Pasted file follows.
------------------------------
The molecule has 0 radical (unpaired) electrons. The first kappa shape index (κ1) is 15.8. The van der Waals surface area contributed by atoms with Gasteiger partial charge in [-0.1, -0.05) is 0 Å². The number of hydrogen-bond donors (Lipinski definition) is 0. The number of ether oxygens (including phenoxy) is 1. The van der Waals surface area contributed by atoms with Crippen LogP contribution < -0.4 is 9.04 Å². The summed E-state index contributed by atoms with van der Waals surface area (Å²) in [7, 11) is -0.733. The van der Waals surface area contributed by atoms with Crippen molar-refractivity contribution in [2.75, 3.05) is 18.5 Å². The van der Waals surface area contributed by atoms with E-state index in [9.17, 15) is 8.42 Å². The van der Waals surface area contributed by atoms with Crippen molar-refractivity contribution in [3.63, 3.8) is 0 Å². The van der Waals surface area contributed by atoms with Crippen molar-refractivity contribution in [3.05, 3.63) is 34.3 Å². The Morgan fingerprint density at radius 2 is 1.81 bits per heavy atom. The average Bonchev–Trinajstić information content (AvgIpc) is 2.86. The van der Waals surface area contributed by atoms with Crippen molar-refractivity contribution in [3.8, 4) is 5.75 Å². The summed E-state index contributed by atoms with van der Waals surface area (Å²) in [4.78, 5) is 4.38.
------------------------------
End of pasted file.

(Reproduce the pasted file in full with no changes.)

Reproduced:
The molecule has 0 radical (unpaired) electrons. The first kappa shape index (κ1) is 15.8. The van der Waals surface area contributed by atoms with Gasteiger partial charge in [-0.1, -0.05) is 0 Å². The number of hydrogen-bond donors (Lipinski definition) is 0. The number of ether oxygens (including phenoxy) is 1. The van der Waals surface area contributed by atoms with Crippen LogP contribution < -0.4 is 9.04 Å². The summed E-state index contributed by atoms with van der Waals surface area (Å²) in [7, 11) is -0.733. The van der Waals surface area contributed by atoms with Crippen molar-refractivity contribution in [2.75, 3.05) is 18.5 Å². The van der Waals surface area contributed by atoms with E-state index in [9.17, 15) is 8.42 Å². The van der Waals surface area contributed by atoms with Crippen molar-refractivity contribution in [3.63, 3.8) is 0 Å². The van der Waals surface area contributed by atoms with Crippen molar-refractivity contribution in [3.05, 3.63) is 34.3 Å². The Morgan fingerprint density at radius 2 is 1.81 bits per heavy atom. The average Bonchev–Trinajstić information content (AvgIpc) is 2.86. The van der Waals surface area contributed by atoms with Crippen molar-refractivity contribution in [3.8, 4) is 5.75 Å². The summed E-state index contributed by atoms with van der Waals surface area (Å²) in [4.78, 5) is 4.38.